Who knew you could kill germs that cause bad breath, along with
the annoying tick you found wedged in your skin? It's true. With
an antiseptic mouthwash, you can suffocate a tick enough, so it
will draw its head out of the skin! This idea shouldn't be used if
you have other means as Dr. Neal Schultz in the video below
explains that suffocating a tick increases the chances of infection
as it making the tick regurgitate it's Lyme-disease infected
contents into your skin. Yet it is a viable method if you have no
other options.

  • How to use mouthwash to get rid of ticks: Dab a cotton
    ball with mouthwash and apply directly where the tick has
    penetrated the skin to suffocate it. This procedure draws out
    the tick, and according to Teresa Graedon, Ph.D., dropping a
    tick into mouthwash should kill a tick.

Finally, be sure to preserve the tick in mouthwash or a plastic
baggie, so you can have it analyzed. Medical professionals can
check for Lyme disease.

Deer ticks may cause Lyme Disease, characterized by:
  • Fatigue
  • Flu-like symptoms
  • Heart disease
  • Joint paint
  • Neurological problems

How to remove a tick
Dermatologist, Dr. Neal Schultz says you shouldn't suffocate a
tick or try to burn it out as the tick then salivates even more and
releases more of its disease. Dr. Schultz recommends to have
your doctor or the emergency room get out a tick.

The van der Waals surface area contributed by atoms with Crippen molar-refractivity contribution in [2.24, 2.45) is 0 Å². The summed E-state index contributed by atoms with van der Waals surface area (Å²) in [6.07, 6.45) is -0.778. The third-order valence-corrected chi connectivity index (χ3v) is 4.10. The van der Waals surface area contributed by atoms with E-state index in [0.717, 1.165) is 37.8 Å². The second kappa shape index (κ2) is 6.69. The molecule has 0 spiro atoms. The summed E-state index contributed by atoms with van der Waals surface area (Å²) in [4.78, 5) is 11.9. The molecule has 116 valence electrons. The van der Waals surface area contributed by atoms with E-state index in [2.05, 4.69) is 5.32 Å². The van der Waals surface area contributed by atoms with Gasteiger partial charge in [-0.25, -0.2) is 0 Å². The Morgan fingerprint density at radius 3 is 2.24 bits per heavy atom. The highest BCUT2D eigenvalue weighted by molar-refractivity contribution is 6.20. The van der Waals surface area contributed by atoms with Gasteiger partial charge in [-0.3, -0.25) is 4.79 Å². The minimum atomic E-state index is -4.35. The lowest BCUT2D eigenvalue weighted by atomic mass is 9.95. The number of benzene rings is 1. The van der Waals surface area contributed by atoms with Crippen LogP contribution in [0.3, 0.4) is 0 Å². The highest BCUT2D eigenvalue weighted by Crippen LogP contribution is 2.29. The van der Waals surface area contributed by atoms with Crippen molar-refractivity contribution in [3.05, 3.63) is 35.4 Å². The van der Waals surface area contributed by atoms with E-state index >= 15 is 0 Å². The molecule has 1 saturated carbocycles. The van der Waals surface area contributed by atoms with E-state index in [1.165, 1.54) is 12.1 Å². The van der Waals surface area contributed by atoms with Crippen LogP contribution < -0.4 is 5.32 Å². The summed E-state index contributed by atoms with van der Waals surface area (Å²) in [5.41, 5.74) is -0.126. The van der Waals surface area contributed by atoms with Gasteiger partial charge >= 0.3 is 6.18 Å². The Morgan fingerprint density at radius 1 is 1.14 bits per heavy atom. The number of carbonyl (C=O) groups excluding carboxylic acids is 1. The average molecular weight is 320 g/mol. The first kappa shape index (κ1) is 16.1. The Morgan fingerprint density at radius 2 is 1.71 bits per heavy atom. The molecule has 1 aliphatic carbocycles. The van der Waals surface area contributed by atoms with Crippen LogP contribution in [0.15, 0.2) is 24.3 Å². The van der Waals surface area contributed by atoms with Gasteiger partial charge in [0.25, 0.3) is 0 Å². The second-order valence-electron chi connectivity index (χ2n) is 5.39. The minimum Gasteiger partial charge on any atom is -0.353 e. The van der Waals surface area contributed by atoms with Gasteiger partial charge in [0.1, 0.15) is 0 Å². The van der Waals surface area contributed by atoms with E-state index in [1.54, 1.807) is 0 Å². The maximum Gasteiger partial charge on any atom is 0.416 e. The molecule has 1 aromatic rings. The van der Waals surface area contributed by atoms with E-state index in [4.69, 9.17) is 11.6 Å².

Here's how your doctor's office will likely remove the tick (by its
teeth):

















Above, University of Manitoba tick expert Kateryn Rochon explains the
proper way to remove a tick.

Premetherin is the typical go-to for protection of your gear and
clothing (it bonds to fabric fibers and will last for at least six
washings). It works on chiggers, mites, aand other pests too.
While an effective toxin for a variety of insects, it is extremely
toxic to humans as well. Now you know a few more natural ways
to flick the ticks and you can avoid the premetherin, otherwise
know as Deet. It's a neurotoxin that can cause eye irritation, skin
reactions and even seizures.

Still ticked off by Ticks? Take the bite out of tick bites with the
menthol stench of Vicks Vaporub and the suffocating effects of
the petroleum. Dab some over the afflicted area and you'll be
able to easily slide off the tick with a credit card.

Happy endings...
Ticks are freaky little free loaders that you can avoid. Look to
natural solutions and skip the Premetherin if you can.